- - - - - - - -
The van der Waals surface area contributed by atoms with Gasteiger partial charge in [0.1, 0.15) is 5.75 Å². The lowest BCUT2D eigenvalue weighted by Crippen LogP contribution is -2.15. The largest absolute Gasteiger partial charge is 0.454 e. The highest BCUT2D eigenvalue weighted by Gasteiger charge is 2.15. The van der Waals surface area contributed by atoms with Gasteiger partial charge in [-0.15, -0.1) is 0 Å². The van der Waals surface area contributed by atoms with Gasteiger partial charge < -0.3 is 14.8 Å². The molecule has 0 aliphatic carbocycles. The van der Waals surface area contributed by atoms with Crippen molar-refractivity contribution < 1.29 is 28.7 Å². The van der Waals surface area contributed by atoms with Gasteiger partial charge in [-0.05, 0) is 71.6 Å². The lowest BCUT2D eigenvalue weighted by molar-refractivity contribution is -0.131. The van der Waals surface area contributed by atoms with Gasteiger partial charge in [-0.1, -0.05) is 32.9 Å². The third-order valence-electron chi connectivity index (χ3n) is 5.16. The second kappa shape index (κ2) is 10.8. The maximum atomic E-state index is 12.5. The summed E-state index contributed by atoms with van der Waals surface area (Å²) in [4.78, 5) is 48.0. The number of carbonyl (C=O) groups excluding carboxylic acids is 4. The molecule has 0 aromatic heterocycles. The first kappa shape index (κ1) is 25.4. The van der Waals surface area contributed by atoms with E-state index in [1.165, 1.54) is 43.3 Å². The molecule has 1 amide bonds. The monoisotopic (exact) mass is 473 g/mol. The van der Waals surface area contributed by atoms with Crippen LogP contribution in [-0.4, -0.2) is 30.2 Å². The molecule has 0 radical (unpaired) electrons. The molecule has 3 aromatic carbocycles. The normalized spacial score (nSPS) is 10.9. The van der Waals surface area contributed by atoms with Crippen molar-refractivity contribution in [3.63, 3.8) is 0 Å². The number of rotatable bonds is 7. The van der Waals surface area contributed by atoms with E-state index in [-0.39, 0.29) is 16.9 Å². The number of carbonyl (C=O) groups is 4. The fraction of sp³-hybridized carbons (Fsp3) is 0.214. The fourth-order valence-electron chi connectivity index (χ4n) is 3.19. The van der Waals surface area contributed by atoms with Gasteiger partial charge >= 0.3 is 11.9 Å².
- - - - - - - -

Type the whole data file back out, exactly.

The van der Waals surface area contributed by atoms with Gasteiger partial charge in [0.1, 0.15) is 5.75 Å². The lowest BCUT2D eigenvalue weighted by Crippen LogP contribution is -2.15. The largest absolute Gasteiger partial charge is 0.454 e. The highest BCUT2D eigenvalue weighted by Gasteiger charge is 2.15. The van der Waals surface area contributed by atoms with Gasteiger partial charge in [-0.15, -0.1) is 0 Å². The van der Waals surface area contributed by atoms with Gasteiger partial charge < -0.3 is 14.8 Å². The molecule has 0 aliphatic carbocycles. The van der Waals surface area contributed by atoms with Crippen molar-refractivity contribution < 1.29 is 28.7 Å². The van der Waals surface area contributed by atoms with Gasteiger partial charge in [-0.05, 0) is 71.6 Å². The lowest BCUT2D eigenvalue weighted by molar-refractivity contribution is -0.131. The van der Waals surface area contributed by atoms with Gasteiger partial charge in [-0.1, -0.05) is 32.9 Å². The third-order valence-electron chi connectivity index (χ3n) is 5.16. The second kappa shape index (κ2) is 10.8. The maximum atomic E-state index is 12.5. The summed E-state index contributed by atoms with van der Waals surface area (Å²) in [4.78, 5) is 48.0. The number of carbonyl (C=O) groups excluding carboxylic acids is 4. The molecule has 0 aromatic heterocycles. The first kappa shape index (κ1) is 25.4. The van der Waals surface area contributed by atoms with E-state index in [1.165, 1.54) is 43.3 Å². The molecule has 1 amide bonds. The monoisotopic (exact) mass is 473 g/mol. The van der Waals surface area contributed by atoms with Crippen LogP contribution in [-0.4, -0.2) is 30.2 Å². The molecule has 0 radical (unpaired) electrons. The molecule has 3 aromatic carbocycles. The normalized spacial score (nSPS) is 10.9. The van der Waals surface area contributed by atoms with Crippen molar-refractivity contribution in [3.63, 3.8) is 0 Å². The number of rotatable bonds is 7. The van der Waals surface area contributed by atoms with E-state index in [-0.39, 0.29) is 16.9 Å². The number of carbonyl (C=O) groups is 4. The fraction of sp³-hybridized carbons (Fsp3) is 0.214. The fourth-order valence-electron chi connectivity index (χ4n) is 3.19. The van der Waals surface area contributed by atoms with Gasteiger partial charge >= 0.3 is 11.9 Å².